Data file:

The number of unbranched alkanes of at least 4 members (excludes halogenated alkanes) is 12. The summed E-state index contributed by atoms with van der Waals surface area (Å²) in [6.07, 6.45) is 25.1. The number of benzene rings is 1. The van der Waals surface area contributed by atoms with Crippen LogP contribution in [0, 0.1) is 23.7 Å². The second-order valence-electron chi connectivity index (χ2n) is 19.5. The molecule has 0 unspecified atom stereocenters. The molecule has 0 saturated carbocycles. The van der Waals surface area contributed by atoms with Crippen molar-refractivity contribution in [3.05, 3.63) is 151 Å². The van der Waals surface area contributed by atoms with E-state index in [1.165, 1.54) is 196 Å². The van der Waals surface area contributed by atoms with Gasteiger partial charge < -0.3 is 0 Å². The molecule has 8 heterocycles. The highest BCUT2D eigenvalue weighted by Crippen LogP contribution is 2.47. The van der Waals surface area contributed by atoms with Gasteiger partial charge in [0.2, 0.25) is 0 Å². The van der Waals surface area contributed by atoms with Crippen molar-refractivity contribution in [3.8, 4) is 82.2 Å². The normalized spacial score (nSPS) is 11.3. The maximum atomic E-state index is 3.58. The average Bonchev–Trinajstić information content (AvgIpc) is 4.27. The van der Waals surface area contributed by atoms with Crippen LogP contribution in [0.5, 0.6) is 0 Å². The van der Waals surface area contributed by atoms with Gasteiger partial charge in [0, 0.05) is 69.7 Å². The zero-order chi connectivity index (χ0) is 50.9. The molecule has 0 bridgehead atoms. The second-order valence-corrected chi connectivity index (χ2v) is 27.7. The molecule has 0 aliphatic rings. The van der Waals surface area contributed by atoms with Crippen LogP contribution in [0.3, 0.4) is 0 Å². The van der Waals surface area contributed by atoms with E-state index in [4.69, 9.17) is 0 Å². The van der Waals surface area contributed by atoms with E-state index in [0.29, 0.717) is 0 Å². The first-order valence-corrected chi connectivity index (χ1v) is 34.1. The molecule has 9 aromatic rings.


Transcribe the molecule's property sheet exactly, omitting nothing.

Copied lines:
The number of unbranched alkanes of at least 4 members (excludes halogenated alkanes) is 12. The summed E-state index contributed by atoms with van der Waals surface area (Å²) in [6.07, 6.45) is 25.1. The number of benzene rings is 1. The van der Waals surface area contributed by atoms with Crippen LogP contribution in [0, 0.1) is 23.7 Å². The second-order valence-electron chi connectivity index (χ2n) is 19.5. The molecule has 0 unspecified atom stereocenters. The molecule has 0 saturated carbocycles. The van der Waals surface area contributed by atoms with Crippen molar-refractivity contribution in [3.05, 3.63) is 151 Å². The van der Waals surface area contributed by atoms with E-state index in [1.165, 1.54) is 196 Å². The van der Waals surface area contributed by atoms with Gasteiger partial charge < -0.3 is 0 Å². The molecule has 8 heterocycles. The highest BCUT2D eigenvalue weighted by Crippen LogP contribution is 2.47. The van der Waals surface area contributed by atoms with Gasteiger partial charge in [0.2, 0.25) is 0 Å². The van der Waals surface area contributed by atoms with Crippen molar-refractivity contribution in [3.8, 4) is 82.2 Å². The normalized spacial score (nSPS) is 11.3. The maximum atomic E-state index is 3.58. The average Bonchev–Trinajstić information content (AvgIpc) is 4.27. The van der Waals surface area contributed by atoms with Crippen LogP contribution in [0.5, 0.6) is 0 Å². The van der Waals surface area contributed by atoms with Gasteiger partial charge in [0, 0.05) is 69.7 Å². The zero-order chi connectivity index (χ0) is 50.9. The molecule has 0 bridgehead atoms. The second-order valence-corrected chi connectivity index (χ2v) is 27.7. The molecule has 0 aliphatic rings. The van der Waals surface area contributed by atoms with Crippen LogP contribution in [0.3, 0.4) is 0 Å². The van der Waals surface area contributed by atoms with E-state index in [4.69, 9.17) is 0 Å². The van der Waals surface area contributed by atoms with E-state index in [0.29, 0.717) is 0 Å². The first-order valence-corrected chi connectivity index (χ1v) is 34.1. The molecule has 9 aromatic rings.